Ceremonial Steel Cut for New Aircraft Carrier

Thursday, August 11, 2005
Northrop Grumman reached its first construction milestone in the life of the new-generation aircraft carrier, CVN 21. The company cut one of the first pieces of steel, a 15-ton plate for a side shell unit of CVN 78, the first ship of the CVN 21 program.

Design work on the CVN 21 is underway at Northrop Grumman's Newport News sector, with the full construction contract anticipated in 2007. Advance construction began in 2005 to allow shipbuilders to test the design-build strategy before overall construction begins in 2007.

Each ship of the class is valued at approximately $8 billion. The ceremony also served as the grand opening for the shipyard's new heavy-plate bay facility, one of several new facilities built for CVN 21 construction. This facility houses some of the most technologically advanced machines in the shipbuilding industry, including the ESAB Avenger 3-Telerex burning machine used in the steel-cut ceremony. Other new CVN 21 facilities include the covered modular-assembly facility, covered modular-outfitting facility and unit-assembly facility. These facilities will allow employees to work uninterrupted by the weather, and will house additional cranes to build pre-outfitting units to a higher degree of completion than on all previous carriers.

Ceremony participants included Mike Petters, president, Northrop Grumman Newport News; Rep. Jo Ann Davis (R-Va.-1st District); Rep. Bobby Scott (D-Va.-3rd District); U.S. Navy Rear Adm. David Architzel, program executive officer for aircraft carriers; Navy Rear Adm. H. Denby Starling II, commander, Naval air force, U.S. Atlantic Fleet; Navy Capt. Michael E. McMahon, commanding officer, supervisor of shipbuilding, conversion and repair, Newport News; Joe S. Frank, mayor, Newport News, Va; and employees from the CVN 21 program.

"CVN 78 will have improved capabilities over the Nimitz-class, a class of ships that has proven very capable," said Petters. "CVN 21 is designed for efficiency over the 50-year lifecycle while providing America with the kind of forward presence unique to aircraft carriers and so critical in today's uncertain world."

Innovations for the CVN 21 program include an enhanced flight deck capable of increased sortie rates, improved weapons movement, a redesigned island, a new nuclear power plant, reduced manning and allowance for future technologies. These and many other evolutionary features are being developed to maximize efficiency and reduce acquisition costs, manning and weight while enhancing the ship's operational capabilities. Design and technology insertion costs are approximately $5.6 billion spread over the class of ships.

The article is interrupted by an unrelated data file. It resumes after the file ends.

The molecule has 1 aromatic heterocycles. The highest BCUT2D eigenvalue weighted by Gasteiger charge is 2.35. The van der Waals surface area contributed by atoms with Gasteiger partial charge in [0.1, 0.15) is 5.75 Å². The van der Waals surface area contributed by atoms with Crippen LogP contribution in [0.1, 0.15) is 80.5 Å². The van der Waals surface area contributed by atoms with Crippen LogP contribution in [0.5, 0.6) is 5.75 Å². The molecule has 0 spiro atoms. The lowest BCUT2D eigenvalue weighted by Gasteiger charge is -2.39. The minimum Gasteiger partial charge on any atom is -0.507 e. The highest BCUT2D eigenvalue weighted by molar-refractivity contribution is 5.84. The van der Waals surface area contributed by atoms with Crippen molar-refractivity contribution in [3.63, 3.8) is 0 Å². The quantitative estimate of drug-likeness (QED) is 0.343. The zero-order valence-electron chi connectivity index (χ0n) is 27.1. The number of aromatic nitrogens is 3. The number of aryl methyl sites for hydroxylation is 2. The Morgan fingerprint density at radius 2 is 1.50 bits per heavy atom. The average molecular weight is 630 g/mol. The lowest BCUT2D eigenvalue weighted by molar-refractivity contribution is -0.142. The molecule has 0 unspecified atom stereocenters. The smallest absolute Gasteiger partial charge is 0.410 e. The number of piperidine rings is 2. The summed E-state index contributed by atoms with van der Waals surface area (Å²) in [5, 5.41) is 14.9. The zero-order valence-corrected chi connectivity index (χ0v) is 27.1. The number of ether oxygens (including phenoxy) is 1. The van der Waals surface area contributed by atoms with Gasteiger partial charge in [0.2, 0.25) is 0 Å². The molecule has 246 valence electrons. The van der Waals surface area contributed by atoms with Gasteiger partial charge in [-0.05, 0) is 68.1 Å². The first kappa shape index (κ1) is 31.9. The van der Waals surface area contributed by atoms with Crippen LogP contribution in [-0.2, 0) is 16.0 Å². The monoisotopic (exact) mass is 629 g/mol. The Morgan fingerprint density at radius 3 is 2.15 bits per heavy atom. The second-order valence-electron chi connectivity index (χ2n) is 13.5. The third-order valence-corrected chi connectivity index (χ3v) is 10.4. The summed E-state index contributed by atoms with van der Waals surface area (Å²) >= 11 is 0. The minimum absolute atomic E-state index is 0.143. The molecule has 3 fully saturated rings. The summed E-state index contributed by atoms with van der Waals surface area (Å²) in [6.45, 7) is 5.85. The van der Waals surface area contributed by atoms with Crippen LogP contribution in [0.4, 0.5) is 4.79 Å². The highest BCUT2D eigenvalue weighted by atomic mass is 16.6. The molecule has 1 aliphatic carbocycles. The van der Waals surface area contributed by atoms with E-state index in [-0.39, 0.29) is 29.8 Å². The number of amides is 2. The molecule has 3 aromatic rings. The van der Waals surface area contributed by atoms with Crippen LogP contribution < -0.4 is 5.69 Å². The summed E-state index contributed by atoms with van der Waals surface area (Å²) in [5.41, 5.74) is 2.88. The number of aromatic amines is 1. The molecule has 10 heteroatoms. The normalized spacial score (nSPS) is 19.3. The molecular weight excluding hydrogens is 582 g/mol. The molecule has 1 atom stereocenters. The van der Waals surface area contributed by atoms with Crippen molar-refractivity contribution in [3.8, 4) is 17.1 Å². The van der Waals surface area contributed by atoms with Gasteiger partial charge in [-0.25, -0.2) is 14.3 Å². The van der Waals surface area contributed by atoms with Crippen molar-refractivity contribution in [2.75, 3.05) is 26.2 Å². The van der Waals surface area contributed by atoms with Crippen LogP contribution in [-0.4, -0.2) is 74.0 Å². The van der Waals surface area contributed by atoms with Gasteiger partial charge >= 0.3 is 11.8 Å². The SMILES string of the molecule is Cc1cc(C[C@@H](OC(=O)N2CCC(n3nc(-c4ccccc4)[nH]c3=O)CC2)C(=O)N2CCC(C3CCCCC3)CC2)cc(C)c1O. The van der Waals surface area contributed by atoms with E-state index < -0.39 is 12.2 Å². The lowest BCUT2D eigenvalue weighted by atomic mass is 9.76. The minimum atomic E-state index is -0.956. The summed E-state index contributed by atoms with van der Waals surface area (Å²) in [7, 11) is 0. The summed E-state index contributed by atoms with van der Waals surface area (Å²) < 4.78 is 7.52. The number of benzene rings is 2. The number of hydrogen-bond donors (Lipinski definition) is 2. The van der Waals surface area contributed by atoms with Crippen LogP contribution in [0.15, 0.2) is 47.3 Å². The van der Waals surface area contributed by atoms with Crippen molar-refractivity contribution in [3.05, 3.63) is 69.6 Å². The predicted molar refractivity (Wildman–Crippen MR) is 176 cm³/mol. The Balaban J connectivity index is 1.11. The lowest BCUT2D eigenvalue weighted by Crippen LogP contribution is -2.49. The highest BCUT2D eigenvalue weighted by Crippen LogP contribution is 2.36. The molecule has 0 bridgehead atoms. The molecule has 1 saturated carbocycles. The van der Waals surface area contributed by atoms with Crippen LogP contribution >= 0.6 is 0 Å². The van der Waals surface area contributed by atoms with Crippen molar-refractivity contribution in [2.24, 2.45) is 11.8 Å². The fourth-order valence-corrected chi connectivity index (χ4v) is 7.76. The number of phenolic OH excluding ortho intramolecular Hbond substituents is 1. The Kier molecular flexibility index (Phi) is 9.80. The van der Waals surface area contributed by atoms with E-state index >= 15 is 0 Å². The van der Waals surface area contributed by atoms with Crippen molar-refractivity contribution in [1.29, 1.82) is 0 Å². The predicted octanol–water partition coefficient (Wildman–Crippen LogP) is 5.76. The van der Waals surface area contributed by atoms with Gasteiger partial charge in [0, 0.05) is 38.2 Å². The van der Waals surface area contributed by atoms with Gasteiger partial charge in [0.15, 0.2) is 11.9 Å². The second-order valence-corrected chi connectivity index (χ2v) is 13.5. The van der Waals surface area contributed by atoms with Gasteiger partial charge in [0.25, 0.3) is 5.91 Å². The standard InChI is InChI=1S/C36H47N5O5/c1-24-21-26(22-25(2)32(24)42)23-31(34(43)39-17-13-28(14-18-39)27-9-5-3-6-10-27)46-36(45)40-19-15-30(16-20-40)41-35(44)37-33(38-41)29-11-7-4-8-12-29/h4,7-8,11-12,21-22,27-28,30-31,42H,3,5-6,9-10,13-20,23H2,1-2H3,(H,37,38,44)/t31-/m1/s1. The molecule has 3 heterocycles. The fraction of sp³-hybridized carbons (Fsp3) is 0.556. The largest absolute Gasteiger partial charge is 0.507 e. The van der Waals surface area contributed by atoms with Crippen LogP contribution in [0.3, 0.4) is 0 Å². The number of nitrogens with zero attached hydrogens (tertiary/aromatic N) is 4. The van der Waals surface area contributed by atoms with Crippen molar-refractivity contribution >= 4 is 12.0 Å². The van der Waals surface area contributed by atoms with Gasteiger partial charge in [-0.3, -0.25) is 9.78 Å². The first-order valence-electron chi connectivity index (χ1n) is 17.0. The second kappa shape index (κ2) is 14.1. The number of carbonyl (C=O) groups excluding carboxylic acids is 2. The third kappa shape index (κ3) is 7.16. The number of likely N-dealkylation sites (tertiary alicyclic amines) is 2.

Maritime Reporter January 2015 Digital Edition
FREE Maritime Reporter Subscription
Latest Maritime News    rss feeds

Navy

Sri Lanka Says No to Docking of Chinese Submarines

Sri Lanka declared that it will not allow Chinese submarines to dock in its waters as part of a new policy barring hosting of foreign submarines.   Sri Lanka's

China's Maritime Advances Worry US

The Director of U.S. National Intelligence, James Clapper, has expressed his concern at the progress of China in maritime zones it shares with its neighbors, accused

Somali Pirates Release Long-held Hostages

Somali pirates have freed four Thai nationals seized from a fishing vessel at sea in 2010, ending the longest-running hostage drama in the Horn of Africa state, the United Nations said on Friday.

Education/Training

COMPIT to Showcase Smarter Ships, Systems & Solutions

The 14th International Conference on Computer and IT Applications in the Maritime Industries (COMPIT) will take place from 11th to 13th May 2015 in Ulrichshusen, Germany.

Long Beach Harbor Tour Season

Long Beach Port is once again giving tourists opportunity to enjoy a rare view of port operations on a free Port of Long Beach harbor tour. The organizers are

Zamakona Yards' Commitment to Well-being

Recently employees of Zamakona Yards participated in a training course for maintaining Health, Safety and Environment (HSE). The theoretical practice focused on working at heights,

 
 
Maritime Careers / Shipboard Positions Maritime Standards Navigation Pipelines Port Authority Salvage Ship Electronics Ship Repair Ship Simulators Sonar
rss | archive | history | articles | privacy | terms and conditions | contributors | top maritime news | about us | copyright | maritime magazines
maritime security news | shipbuilding news | maritime industry | shipping news | maritime reporting | workboats news | ship design | maritime business

Time taken: 0.1675 sec (6 req/sec)